Tuesday, April 7, 2009

Pauvre petit (Notes on Twee #17)

"In a system of discipline, the child is more individualized than the adult, the patient more than the healthy man, the madman and the delinquent more than the normal and the non-delinquent. In each case, it is towards the first of these pairs that all the individualizing mechanisms are turned in our civilization; and when one wishes to individualize the healthy, normal and law-abiding adult, it is always by asking how much of the child he has in him, what secret madness lies within him, what fundamental crime he has dreamed of committing …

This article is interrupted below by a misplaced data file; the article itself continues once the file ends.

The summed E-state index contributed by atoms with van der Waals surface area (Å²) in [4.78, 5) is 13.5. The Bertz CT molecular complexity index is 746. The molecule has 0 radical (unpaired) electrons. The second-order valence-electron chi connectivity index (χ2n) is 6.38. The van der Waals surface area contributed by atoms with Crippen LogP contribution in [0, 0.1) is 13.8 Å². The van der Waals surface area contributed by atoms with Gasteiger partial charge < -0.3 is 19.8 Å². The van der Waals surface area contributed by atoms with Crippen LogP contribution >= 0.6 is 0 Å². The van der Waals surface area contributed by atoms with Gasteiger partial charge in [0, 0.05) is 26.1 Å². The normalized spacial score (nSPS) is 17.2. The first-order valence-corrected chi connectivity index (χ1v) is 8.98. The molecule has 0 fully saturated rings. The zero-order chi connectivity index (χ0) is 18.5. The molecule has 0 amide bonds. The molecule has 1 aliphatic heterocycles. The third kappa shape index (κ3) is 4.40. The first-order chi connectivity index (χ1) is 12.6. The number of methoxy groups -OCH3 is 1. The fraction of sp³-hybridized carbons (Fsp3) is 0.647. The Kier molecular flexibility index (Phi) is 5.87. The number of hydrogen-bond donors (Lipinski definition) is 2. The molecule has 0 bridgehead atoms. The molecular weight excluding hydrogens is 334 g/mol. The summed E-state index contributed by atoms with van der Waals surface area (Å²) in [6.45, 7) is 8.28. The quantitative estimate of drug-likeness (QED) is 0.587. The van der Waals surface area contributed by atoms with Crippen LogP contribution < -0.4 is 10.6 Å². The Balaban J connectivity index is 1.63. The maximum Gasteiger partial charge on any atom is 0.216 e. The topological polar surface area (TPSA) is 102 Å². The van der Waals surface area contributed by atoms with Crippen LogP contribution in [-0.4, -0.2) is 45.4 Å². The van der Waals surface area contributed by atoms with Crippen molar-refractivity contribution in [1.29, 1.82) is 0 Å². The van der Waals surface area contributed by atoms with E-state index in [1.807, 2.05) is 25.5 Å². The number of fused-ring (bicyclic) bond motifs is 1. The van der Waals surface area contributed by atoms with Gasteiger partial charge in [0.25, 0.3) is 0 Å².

"And if from the early Middle Ages to the present day the 'adventure' is an account of individuality, the passage from the epic to the novel, from the noble deed to the secret singularity, from long exiles to the internal search for childhood, from combats to phantasies, it is also inscribed in the formation of a disciplinary society. The adventure of our childhood no longer finds expression in 'le bon petit Henri,' but in the misfortunes of 'little Hans.'"

— Michel Foucault, Discipline and Punish, trans. Alan Sheridan, 193